Background: The neonatal immune system is biased toward tolerance, which is necessary to prevent attacks on commensal organisms and benign antigens. However, this tolerogenic bias also leads to overwhelming infection in many neonates each year.
Methods: We review the differences between various components of the neonatal versus adult immune system and discuss how these changes affect the immune response to pathogens and vaccines.
Results: B cell activity is impaired in neonates, which is partially compensated by acquisition of maternal antibodies. Regulatory T cells are abundant, and CD4 T cell differentiation is skewed away from Th1 and toward Th2 and Th17 responses. Effector functions of CD8 T cells and natural killer cells are less effective, and antigen presenting cells make fewer inflammatory cytokines.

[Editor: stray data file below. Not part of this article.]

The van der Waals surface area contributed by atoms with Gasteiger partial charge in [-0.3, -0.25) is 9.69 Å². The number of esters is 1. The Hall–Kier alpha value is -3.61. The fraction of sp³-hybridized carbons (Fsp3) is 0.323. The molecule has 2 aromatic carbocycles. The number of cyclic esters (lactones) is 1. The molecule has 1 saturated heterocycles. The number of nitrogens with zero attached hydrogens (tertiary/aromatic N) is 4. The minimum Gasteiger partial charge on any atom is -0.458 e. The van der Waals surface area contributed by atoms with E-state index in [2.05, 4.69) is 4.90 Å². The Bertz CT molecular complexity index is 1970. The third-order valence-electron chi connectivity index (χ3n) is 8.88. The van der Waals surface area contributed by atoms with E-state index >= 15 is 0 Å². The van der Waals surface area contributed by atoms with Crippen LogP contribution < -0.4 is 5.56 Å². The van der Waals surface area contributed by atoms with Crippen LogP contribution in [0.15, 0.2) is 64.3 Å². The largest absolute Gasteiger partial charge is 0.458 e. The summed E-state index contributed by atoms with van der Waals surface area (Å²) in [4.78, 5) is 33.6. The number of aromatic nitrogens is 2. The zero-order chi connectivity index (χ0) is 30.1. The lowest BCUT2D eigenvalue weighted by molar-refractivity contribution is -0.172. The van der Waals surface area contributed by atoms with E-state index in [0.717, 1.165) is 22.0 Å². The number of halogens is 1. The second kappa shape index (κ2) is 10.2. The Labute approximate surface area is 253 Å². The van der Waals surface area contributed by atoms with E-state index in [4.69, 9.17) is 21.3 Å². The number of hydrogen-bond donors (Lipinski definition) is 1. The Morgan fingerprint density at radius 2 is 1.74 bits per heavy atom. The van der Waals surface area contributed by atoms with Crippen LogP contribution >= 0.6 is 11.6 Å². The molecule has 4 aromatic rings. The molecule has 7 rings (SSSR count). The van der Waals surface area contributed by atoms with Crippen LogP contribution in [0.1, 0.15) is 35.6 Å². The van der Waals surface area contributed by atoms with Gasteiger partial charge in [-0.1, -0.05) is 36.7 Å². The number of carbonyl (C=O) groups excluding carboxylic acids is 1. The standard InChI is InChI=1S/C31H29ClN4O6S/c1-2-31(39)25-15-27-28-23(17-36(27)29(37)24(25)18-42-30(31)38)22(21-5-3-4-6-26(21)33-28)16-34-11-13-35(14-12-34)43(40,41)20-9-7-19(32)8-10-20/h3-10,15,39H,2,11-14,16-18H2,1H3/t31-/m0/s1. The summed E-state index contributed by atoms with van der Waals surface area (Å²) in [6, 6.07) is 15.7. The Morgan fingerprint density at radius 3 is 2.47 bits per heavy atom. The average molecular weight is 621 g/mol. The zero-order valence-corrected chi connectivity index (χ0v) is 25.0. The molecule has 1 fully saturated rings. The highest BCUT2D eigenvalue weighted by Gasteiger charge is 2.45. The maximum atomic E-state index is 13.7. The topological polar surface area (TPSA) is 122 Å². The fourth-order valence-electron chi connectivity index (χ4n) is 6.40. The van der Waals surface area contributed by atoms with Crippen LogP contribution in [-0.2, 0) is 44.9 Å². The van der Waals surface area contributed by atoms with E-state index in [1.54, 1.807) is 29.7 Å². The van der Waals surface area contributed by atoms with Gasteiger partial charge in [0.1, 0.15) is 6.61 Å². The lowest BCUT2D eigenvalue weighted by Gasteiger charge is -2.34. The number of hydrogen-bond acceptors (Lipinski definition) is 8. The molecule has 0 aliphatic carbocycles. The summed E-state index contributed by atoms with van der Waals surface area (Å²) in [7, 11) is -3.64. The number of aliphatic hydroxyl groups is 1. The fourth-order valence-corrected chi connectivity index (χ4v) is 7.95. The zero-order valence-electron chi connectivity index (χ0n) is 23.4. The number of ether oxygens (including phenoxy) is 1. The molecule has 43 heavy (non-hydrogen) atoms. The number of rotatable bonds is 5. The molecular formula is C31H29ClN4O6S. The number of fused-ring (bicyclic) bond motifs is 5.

Conclusion: Nearly every component of the neonatal immune system shows differences from adults. As research progresses, a clearer understanding of the mechanisms of neonatal immune suppression will allow for the development of therapeutic interventions to help neonates overcome serious infections.